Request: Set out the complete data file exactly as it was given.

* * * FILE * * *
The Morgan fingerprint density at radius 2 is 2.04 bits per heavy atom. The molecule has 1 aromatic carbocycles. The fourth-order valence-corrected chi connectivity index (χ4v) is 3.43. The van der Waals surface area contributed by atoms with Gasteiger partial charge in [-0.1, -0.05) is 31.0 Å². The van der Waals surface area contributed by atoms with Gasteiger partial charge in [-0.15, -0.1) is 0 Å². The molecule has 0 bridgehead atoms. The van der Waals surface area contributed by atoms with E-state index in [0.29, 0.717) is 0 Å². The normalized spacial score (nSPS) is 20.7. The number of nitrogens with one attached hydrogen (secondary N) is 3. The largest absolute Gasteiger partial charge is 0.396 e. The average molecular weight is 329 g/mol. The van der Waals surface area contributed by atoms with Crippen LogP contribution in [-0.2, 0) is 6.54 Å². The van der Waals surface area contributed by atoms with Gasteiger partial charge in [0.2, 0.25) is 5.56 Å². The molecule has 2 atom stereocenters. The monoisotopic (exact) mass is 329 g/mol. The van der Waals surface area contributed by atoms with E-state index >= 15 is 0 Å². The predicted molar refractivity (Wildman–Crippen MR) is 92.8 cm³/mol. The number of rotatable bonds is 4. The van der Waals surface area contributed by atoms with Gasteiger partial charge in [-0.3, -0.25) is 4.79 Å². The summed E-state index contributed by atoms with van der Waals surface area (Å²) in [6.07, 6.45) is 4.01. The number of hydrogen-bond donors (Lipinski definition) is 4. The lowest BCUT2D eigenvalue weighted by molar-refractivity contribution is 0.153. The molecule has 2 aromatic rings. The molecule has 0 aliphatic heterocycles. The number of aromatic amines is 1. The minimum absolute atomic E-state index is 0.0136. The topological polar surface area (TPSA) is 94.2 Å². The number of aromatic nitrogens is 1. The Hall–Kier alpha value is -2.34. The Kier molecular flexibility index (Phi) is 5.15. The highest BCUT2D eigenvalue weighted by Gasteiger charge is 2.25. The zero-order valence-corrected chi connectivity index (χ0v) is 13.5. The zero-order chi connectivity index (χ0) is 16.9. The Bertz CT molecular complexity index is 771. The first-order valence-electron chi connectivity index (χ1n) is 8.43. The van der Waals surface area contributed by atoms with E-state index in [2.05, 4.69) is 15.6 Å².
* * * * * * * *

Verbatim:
The Morgan fingerprint density at radius 2 is 2.04 bits per heavy atom. The molecule has 1 aromatic carbocycles. The fourth-order valence-corrected chi connectivity index (χ4v) is 3.43. The van der Waals surface area contributed by atoms with Gasteiger partial charge in [-0.1, -0.05) is 31.0 Å². The van der Waals surface area contributed by atoms with Gasteiger partial charge in [-0.15, -0.1) is 0 Å². The molecule has 0 bridgehead atoms. The van der Waals surface area contributed by atoms with E-state index in [0.29, 0.717) is 0 Å². The normalized spacial score (nSPS) is 20.7. The number of nitrogens with one attached hydrogen (secondary N) is 3. The largest absolute Gasteiger partial charge is 0.396 e. The average molecular weight is 329 g/mol. The van der Waals surface area contributed by atoms with Crippen LogP contribution in [-0.2, 0) is 6.54 Å². The van der Waals surface area contributed by atoms with Gasteiger partial charge in [0.2, 0.25) is 5.56 Å². The molecule has 2 atom stereocenters. The monoisotopic (exact) mass is 329 g/mol. The van der Waals surface area contributed by atoms with E-state index >= 15 is 0 Å². The predicted molar refractivity (Wildman–Crippen MR) is 92.8 cm³/mol. The number of rotatable bonds is 4. The van der Waals surface area contributed by atoms with Gasteiger partial charge in [-0.3, -0.25) is 4.79 Å². The summed E-state index contributed by atoms with van der Waals surface area (Å²) in [6.07, 6.45) is 4.01. The number of hydrogen-bond donors (Lipinski definition) is 4. The lowest BCUT2D eigenvalue weighted by molar-refractivity contribution is 0.153. The molecule has 2 aromatic rings. The molecule has 0 aliphatic heterocycles. The number of aromatic amines is 1. The minimum absolute atomic E-state index is 0.0136. The topological polar surface area (TPSA) is 94.2 Å². The number of aromatic nitrogens is 1. The Hall–Kier alpha value is -2.34. The Kier molecular flexibility index (Phi) is 5.15. The highest BCUT2D eigenvalue weighted by Gasteiger charge is 2.25. The zero-order valence-corrected chi connectivity index (χ0v) is 13.5. The zero-order chi connectivity index (χ0) is 16.9. The Bertz CT molecular complexity index is 771. The first-order valence-electron chi connectivity index (χ1n) is 8.43. The van der Waals surface area contributed by atoms with E-state index in [2.05, 4.69) is 15.6 Å².